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Legitimate Rape Arguments

AmyDB Wrote: Aug 27, 2012 1:04 AM
Dr. Adams for once you are wrong on this. There is a basis for what Akin said about rape & the female body's reaction to it.... The idea that rape victims cannot get pregnant has long roots. The legal position that pregnancy disproved a claim of rape appears to have been instituted in the UK sometime in the 13th century. One of the earliest British legal texts, Fleta, has a clause in the first book of the second volume stating that: "If, however, the woman should have conceived at the time alleged in the appeal, it abates, for without a woman's consent she could not conceive." (cont)
AmyDB Wrote: Aug 27, 2012 1:06 AM

This was a long-lived legal argument. Samuel Farr's Elements of Medical Jurisprudence contained the same idea as late as 1814:

"For without an excitation of lust, or the enjoyment of pleasure in the venereal act, no conception can probably take place. So that if an absolute rape were to be perpetrated, it is not likely she would become pregnant."

Generally, though, the idea that a women had to orgasm in order to conceive (although not necessarily at exactly the same time as her male partner) was widespread in popular thought and medical literature in the medieval and early modern period. By logical extension, then, if a woman became pregnant, she must have experienced orgasm, and therefore could not have been the victim of rape.
AmyDB Wrote: Aug 27, 2012 1:31 AM
Medical professionals who oppose legal abortion have published works stating that pregnancy from rape is rare due to a physical response of the woman. In a 1972 article, physician Fred Mecklenburg argued that pregnancy from rape is "extremely rare," adding that a woman exposed to the trauma of rape “will not ovulate even if she is 'scheduled' to."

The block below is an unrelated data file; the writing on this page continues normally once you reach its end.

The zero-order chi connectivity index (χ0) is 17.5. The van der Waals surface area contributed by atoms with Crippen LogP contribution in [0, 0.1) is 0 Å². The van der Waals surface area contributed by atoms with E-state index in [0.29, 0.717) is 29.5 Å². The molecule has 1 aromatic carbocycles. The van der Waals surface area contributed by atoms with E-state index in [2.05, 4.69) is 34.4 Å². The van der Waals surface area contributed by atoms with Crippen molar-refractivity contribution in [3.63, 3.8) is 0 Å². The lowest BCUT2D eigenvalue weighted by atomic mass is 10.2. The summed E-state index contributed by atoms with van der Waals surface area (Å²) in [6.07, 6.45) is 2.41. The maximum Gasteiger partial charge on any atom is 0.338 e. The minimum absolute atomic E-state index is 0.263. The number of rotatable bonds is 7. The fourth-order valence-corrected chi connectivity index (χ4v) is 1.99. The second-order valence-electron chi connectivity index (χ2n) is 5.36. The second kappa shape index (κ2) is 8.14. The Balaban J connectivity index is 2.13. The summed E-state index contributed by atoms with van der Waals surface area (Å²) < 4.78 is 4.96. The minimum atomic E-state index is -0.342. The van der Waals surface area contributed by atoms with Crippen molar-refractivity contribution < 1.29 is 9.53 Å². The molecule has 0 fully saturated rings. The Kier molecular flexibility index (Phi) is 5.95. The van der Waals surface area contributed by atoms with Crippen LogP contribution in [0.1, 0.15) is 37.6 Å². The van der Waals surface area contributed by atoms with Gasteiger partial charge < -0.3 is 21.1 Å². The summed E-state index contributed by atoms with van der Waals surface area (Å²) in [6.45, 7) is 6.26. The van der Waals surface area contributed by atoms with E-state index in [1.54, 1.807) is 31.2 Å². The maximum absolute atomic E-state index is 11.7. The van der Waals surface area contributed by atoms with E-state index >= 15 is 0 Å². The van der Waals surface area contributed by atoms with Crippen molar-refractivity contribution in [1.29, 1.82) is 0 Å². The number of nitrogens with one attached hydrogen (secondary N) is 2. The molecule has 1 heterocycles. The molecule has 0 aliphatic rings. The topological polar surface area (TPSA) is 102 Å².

Mecklenburg said researchers in Nazi death camps observed this effect by "selecting women who were about to ovulate and sending them to the gas chambers, only to bring them back after their realistic mock-killing, to see what the effect this had on their ovulatory patterns. An extremely high percentage of these women did not ovulate.
bgmk Wrote: Aug 27, 2012 1:53 AM
I SAW on Nova? Discover? Health Channel? YEARS back a documentary on a study done on women's physiology during sex CORRELATED with their opinions on whether their partner would make a "good" father/husband. Subconciously or otherwise their bodies changed to "welcome" the "good sperm", smooth the path to the eggs, while "rejecting" the "bad" making the path less easy.
Somebody with a "crack staff" should dig out the documentation on this because this study DOES exist. They FILMED the stuff.
The_Nerd_Warrior Wrote: Aug 27, 2012 2:10 AM
He didn't say there was no basis for what Akin said. Merely that he spoke out of turn on what he was not an expert on.

Yes, there have been studies done on the matter, with significant evidence supporting the theory.

However, results have been inconclusive. Nothing has been proven outright.

Mr. Akin was attempting to show off - and went completely off track for the pro-life issue that was truly at hand. THAT was his folly.
Dollysboy Wrote: Aug 27, 2012 2:36 AM
You are spouting nonsense.
Todd Akin’s grossly irresponsible remarks about “legitimate rape” and conception have received much media attention. As well they should. The sheer weirdness of the remarks calls into question both his intelligence and his personal integrity. How could someone conclude logically that a rape victim’s body has the capacity to prevent conception in the wake of sexual assault? And why would someone assert that the conclusion had been supported by doctors with whom he had spoken? Clearly, Akin contrived the idea on the spot and then contrived the claim that there were doctors who had informed and/or supported his assertion. All of...